Self service analytics – All you can eat, or pie in the sky?

Notitia's Canberra Principal & data analytics expert, demonstrates how to explore your customer's “self service analytics” request, with another food-related analogy.

May 15, 2024

Cartoon image of a pie with berries against a black background

Self service analytics: What does it mean for your customer?

If you’ve worked in analytics and dashboard development for any length of time, you’re bound to have heard someone talk about “self service analytics”.

Usually something like… “We need self service analytics so we can get the data that we want on-demand, and not have to wait for IT.”

This question is a great opportunity to investigate further and find out your stakeholder's precise needs and expectations.

Ariel Pilcer, Notitia's Canberra Principal & data analytics expert demonstrates how to conceptualise “self service analytics”. And if you're into food-related analogies, we'd recommend also reading Ariel's previous post "What this data scientist is cooking up" explaining how data science is applied to extract value (along with a recipe for lamb shanks).

Notitia Principal, Ariel Pilcer is an experienced solution architect and analytics delivery lead, with a background in mathematics and data science. Ariel has driven solutions for clients in government, defence, aviation, banking and retail. He thrives on using data to transform the way we live and seeing the impact it has on organisational decision-making.

Get in touch: or book a chat here.

Self service analytics: What does it mean?

Your customer says, "We need self service analytics so we can get the data that we want on-demand, and not have to wait for IT.”
What are they actually asking for?

While ‘on-demand’ is self-explanatory. The bit that’s imprecise is ‘the data we need’.

Here are some starter-to-advanced data analytics options, to help you tease out and explore the data needs of your customer (strictly food analogies only).

I just like pretzels. ‘Self service’ means there’s a pretzel jar that is always full, and I can help myself whenever I like.

I like Macca's. ‘Self service’ means there’s a 24/7 Macca's I can visit and order whatever I want from the menu. I can even customise my order, up to a point (e.g. double pickles on the Big Mac).

God mode
I like cooking. ‘Self service’ means there’s a fully-stocked kitchen with all the gadgets and gizmos, and I can cook whatever I like, whenever I like.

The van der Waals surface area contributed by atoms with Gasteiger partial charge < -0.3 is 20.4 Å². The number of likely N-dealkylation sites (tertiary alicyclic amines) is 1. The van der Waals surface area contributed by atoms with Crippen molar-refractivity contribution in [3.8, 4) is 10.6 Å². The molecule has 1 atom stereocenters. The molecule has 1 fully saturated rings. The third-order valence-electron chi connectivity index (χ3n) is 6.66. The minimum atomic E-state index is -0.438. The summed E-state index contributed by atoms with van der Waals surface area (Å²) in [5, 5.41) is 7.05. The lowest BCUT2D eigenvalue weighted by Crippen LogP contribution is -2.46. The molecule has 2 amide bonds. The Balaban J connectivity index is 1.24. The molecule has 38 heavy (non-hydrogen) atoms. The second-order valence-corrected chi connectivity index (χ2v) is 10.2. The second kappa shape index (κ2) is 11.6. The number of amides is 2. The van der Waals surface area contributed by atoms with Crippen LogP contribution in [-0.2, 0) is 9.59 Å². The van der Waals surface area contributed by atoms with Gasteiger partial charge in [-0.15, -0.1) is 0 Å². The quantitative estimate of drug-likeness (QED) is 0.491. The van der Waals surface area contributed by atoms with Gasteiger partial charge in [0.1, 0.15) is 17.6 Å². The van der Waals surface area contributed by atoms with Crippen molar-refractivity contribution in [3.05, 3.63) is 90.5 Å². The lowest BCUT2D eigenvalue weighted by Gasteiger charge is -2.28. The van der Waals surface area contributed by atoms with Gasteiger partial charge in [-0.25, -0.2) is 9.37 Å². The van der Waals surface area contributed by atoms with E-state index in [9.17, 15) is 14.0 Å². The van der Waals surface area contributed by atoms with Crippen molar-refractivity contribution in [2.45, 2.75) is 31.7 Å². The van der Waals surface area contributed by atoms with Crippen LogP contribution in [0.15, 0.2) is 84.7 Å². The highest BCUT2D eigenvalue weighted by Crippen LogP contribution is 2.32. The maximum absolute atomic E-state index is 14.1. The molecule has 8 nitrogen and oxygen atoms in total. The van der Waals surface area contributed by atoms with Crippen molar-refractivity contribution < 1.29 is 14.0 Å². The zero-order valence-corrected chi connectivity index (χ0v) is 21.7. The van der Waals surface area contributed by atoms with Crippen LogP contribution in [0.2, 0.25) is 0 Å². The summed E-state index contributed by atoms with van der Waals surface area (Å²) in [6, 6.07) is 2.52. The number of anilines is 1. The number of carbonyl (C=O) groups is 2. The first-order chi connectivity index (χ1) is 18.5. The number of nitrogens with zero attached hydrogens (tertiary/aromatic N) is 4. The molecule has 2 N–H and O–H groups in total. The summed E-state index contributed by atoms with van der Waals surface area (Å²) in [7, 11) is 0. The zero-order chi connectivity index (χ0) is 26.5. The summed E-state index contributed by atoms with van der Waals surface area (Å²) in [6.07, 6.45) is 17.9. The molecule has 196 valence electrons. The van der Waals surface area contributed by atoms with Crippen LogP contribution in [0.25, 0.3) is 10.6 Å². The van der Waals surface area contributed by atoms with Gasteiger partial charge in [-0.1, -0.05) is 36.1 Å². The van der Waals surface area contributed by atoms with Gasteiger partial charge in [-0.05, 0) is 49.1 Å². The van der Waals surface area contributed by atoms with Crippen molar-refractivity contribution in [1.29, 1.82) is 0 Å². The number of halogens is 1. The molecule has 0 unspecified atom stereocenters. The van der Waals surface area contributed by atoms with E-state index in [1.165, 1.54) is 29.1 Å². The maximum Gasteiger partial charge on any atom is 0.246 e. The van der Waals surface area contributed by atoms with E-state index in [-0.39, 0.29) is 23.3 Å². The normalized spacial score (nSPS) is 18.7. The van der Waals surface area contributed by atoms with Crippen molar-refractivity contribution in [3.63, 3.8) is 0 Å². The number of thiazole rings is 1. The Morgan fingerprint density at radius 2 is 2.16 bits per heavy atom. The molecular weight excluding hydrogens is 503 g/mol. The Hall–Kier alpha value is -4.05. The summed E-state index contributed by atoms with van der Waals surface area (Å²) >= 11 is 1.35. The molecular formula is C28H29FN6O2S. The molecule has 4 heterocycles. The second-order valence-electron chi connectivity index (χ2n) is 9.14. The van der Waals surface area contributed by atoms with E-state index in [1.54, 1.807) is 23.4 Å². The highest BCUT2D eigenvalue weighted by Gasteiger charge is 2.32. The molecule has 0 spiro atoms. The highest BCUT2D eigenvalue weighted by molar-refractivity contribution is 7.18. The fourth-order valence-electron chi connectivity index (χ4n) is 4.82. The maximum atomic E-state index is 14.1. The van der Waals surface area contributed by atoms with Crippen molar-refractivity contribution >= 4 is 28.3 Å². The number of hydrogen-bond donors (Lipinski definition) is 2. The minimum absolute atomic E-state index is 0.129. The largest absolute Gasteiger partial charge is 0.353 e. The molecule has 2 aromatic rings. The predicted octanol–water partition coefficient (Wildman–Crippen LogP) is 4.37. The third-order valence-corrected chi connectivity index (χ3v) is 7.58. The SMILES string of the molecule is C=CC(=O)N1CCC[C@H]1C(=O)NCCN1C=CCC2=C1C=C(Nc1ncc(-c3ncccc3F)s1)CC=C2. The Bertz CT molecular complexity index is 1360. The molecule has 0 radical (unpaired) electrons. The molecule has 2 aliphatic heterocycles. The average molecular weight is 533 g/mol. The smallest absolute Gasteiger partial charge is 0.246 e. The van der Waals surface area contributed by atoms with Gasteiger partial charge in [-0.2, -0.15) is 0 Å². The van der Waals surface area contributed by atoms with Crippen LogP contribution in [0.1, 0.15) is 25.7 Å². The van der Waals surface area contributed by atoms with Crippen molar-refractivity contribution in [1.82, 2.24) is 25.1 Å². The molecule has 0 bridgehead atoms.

At this point in the exploration journey, you will have understood what sort of data your customer needs, how much they need, when they need it, any customisations and how involved they want to be in the process to extract the end result.

Self Service: Meals on wheels (with automation, data monitoring & alerting tools)

For some, self service might seem like a burden.

Whatever the degree of self-service, it’s still you doing the work. It means that you have to check the same reports every hour/day/week… and most of the time nothing has even changed.

But not if you use a data monitoring and alerting tool.

Modern tools like Qlik Sense allow you to configure data triggers that implement workflows when your criteria are met.

Some sample workflows that can be automated include:

Task chaining: If new data lands in the database, transform it and reload my dashboards.

Alerting: If someone on my team creates an app, let the rest of us know on Slack.

Active intelligence: If my spend is 10% over expected, send account owners an email with an overview and link to a dashboard.

Report generation: If my stock levels drop below a threshold, create a report with SKUs and quantities for restocking, and a list of suppliers.

What’s cooking?

Diners know what you’re serving from your menu. If you want to communicate the provenance of your ingredients, their freshness or popularity, that’s a great place to do it.

Solutions like Qlik’s catalogue and lineage capability offer the same thing for data consumers, and funnels all your users towards a governed data layer and single source of truth. This ensures consistency and repeatability. There’s nothing more frustrating than a restaurant that’s hit and miss!

You can still expose additional experimental or unmastered data to  your power users. Much like the dedicated community of menu hackers who order non-standard order combinations to create new flavours or “game the system”, these power users can identify new value in your data. Perhaps their concoctions even make it onto the menu, one day…

Fine dining or pigging out‍

Say you want some authentic sushi. You find two restaurants nearby.

1. Big4’s All You Can Eat: A buffet chain serving sushi, and also pizza, curries, stew, tapas, salads, patisserie, oatmeal for some reason, smallgoods, car washes while you eat, smoothies, bibimbap…

2. A popular local that sells expertly handcrafted sushi

Where would you go?

If you’re sick of stuffing yourself at the data buffet, and want a palate cleanser, try Notitia.

We provide Australian organisations with end-to-end digital transformation services including data strategy, IT project management, analytics, web development and digital design.

Contact us to find out how we can help with your next data and technology project.

If you’d like to hear more about the work that Ariel does as Notitia Principal - Canberra book a chat here.

Notitia's Data Quality Cake recipe